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CCM Kyba, T Kuester, A Sánchez de Miguel, K Baugh, A Jechow, F Hölker, J Bennie, CD Elvidge, KJ Gaston and L Guanter
Abstract
A central aim of the “lighting revolution” (the transition to solid-state lighting technology) is decreased energy consumption. This could be undermined by a rebound effect of increased use in response to lowered cost of light. We use the first-ever calibrated satellite radiometer designed for night lights to show that from 2012 to 2016, Earth’s artificially lit outdoor area grew by 2.2% per year, with a total radiance growth of 1.8% per year. Continuously lit areas brightened at a rate of 2.2% per year. Large differences in national growth rates were observed, with lighting remaining stable or decreasing in only a few countries. These data are not consistent with global scale energy reductions but rather indicate increased light pollution, with corresponding negative consequences for flora, fauna, and human well-being.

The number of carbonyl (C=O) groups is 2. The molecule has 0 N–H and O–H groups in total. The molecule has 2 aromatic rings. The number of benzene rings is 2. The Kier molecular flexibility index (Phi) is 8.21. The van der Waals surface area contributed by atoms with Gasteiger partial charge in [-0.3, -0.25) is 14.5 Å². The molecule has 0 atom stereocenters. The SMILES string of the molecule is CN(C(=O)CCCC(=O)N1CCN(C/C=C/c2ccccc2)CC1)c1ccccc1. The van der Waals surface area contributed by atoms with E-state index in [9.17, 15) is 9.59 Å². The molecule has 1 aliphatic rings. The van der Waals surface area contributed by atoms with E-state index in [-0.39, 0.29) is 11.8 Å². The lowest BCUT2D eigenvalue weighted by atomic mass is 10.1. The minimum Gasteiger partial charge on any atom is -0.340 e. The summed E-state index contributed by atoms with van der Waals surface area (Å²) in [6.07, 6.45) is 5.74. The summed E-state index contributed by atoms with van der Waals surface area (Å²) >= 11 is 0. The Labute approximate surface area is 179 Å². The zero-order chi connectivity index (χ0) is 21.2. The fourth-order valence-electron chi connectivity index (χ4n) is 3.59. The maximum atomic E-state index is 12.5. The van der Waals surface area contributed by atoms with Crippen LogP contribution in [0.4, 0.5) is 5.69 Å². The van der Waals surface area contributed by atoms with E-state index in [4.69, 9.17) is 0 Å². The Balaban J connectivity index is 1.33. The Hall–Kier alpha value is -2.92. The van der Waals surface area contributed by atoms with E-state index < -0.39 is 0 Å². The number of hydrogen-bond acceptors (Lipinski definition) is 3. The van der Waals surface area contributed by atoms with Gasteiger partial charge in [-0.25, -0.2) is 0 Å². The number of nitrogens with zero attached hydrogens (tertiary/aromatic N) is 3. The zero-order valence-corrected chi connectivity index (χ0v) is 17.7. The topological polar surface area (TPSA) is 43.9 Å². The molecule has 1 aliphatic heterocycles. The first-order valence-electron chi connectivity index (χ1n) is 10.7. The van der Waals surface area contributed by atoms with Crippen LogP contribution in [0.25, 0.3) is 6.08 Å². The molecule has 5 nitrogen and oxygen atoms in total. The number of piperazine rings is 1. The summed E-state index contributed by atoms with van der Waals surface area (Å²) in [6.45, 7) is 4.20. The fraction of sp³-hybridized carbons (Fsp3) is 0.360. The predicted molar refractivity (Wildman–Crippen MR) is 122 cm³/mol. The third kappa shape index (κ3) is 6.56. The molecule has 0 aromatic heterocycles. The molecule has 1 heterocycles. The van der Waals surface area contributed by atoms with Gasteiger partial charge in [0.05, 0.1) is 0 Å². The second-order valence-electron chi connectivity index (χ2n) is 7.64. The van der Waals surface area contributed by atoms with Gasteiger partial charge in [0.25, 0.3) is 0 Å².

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Concepts
Probability theory, Sun, Mass, Light pollution, Order theory, Energy conservation, Light, Lighting
MeSH headings
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